India: First National Conference on Universal Basic Income
On March 29-30th 2017, the India Network for Basic Income (INBI) and Self-Employed Women’s Association (SEWA Bharat) held the first national conference on universal basic income (UBI) in India. During the conference a series of panel discussions and lectures were held, debating and exploring a range of issues concerning basic income in India. The two-day conference was held at the India International Center in New Delhi.
The conference comes as basic income proposals in India have increased in popularity. For example, this year India’s annual Economic Survey included an entire chapter on the prospects of a universal basic income in India. India’s finance Minister, Arun Jaitley, presented the survey which describes the state of the economy from the previous year, and its prospects for the future. The chapter on basic income was authored by Arvind Subramanian, the Chief Economic Advisor to the Government of India. To read more about the economic survey, see Basic Income News coverage here.
Below are a few of the lectures and discussions from the conference that were presented in English. To see the full range of lectures at the conference, see INBI’s YouTube channel here.
Renana Jhabvala – Purpose and Direction
Jhabvala spoke as an associate of the SEWA. She spoke about the results of some of the unconditional basic income pilot projects in India.
Arvind Subramanian – Inaugural Address
Subramanian is the Chief Economic Advisor at the Ministry of Finance. In this recorded speech, he delivered the inaugural address for the conference, in which he outlined the three most attractive features on UBI in his eyes: 1) Universality, 2) Unconditionality, and 3) Agency. He also argued that UBI in India could only be made affordable if it were to replace at least some existing welfare measures.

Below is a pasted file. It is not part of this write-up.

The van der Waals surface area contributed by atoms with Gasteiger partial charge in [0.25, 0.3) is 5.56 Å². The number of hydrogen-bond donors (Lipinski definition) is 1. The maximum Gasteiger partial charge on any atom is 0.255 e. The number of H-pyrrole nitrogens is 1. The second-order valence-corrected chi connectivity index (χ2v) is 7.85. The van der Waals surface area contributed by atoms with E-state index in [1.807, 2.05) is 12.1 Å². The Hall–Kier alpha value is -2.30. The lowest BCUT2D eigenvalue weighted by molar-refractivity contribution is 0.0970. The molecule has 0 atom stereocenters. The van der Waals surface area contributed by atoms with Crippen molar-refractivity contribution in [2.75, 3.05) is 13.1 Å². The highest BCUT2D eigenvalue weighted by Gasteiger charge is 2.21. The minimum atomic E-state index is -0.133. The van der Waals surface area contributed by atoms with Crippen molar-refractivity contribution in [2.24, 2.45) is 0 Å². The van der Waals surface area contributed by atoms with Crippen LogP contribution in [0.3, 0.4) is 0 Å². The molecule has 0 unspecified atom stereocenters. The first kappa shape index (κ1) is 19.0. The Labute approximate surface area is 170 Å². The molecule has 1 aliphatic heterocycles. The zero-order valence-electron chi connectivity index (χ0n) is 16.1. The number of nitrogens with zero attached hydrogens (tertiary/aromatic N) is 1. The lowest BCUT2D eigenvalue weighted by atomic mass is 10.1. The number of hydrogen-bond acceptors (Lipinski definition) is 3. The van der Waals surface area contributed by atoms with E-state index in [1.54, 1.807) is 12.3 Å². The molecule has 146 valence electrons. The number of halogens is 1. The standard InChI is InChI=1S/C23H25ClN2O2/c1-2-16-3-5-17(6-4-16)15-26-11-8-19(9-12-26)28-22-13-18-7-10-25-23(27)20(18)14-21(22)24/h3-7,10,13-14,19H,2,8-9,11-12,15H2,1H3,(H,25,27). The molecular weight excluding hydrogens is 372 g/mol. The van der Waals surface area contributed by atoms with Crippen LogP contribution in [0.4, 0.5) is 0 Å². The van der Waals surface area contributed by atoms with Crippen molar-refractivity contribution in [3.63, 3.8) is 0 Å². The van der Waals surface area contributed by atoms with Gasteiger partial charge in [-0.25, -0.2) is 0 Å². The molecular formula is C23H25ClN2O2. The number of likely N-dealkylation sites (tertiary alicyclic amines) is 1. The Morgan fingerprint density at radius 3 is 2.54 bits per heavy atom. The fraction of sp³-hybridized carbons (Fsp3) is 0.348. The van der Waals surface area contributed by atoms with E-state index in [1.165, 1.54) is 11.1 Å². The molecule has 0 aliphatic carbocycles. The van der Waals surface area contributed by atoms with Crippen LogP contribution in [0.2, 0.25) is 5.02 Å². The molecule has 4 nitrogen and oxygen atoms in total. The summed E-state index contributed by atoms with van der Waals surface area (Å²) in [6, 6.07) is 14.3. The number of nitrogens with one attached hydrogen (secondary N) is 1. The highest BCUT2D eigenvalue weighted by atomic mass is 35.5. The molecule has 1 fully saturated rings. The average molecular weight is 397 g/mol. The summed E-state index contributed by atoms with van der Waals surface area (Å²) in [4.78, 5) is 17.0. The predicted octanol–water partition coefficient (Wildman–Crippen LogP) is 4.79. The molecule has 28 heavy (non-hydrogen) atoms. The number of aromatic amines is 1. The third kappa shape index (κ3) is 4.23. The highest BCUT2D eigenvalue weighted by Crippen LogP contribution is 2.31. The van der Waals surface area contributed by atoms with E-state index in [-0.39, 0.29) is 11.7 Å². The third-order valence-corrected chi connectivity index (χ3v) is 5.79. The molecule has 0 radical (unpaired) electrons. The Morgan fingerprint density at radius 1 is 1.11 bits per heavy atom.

Haseeb Drabu – Opening remarks
Drabu is the Finance Minister of Jammu and Kashmir regions in India. In this speech, he explored the ‘fundamental’ question: can India pool all of its social spending to create a basic income for people below the poverty line?
Guy Standing – Justifying UBI
Standing is a Research Professor at SOAS, University at London and Co-founder of the Basic Income Earth Network (BIEN). According to him, these are the three major justifications for UBI:1) Social justice (reduction of inequality), 2) Enhancing republican freedom and 3) Increasing the economic security of recipients.
Mathew Cherian – Starting With The Aged
Cherian is the CEO of HelpAge India. He made a case in favor of UBI for senior citizens, by addressing the question of whether senior citizens should be the first to receive a basic income.
Subir Gokarn – The Case for Basic Income
Gokarn is the Executive Director at the International Monetary Fund. Although he did not openly advocate a UBI, he did argue against categorically rejecting UBI.
Arvind Virmani – Closing Remarks
Virmani is the former Chief Economic Advisor to the government of India. He argued that poverty alleviation has failed and what is needed is poverty elimination. He called for a UBI to replace the hundreds of poverty alleviation schemes at work in India.
Photo Credit: (AP Photo/Channi Anand)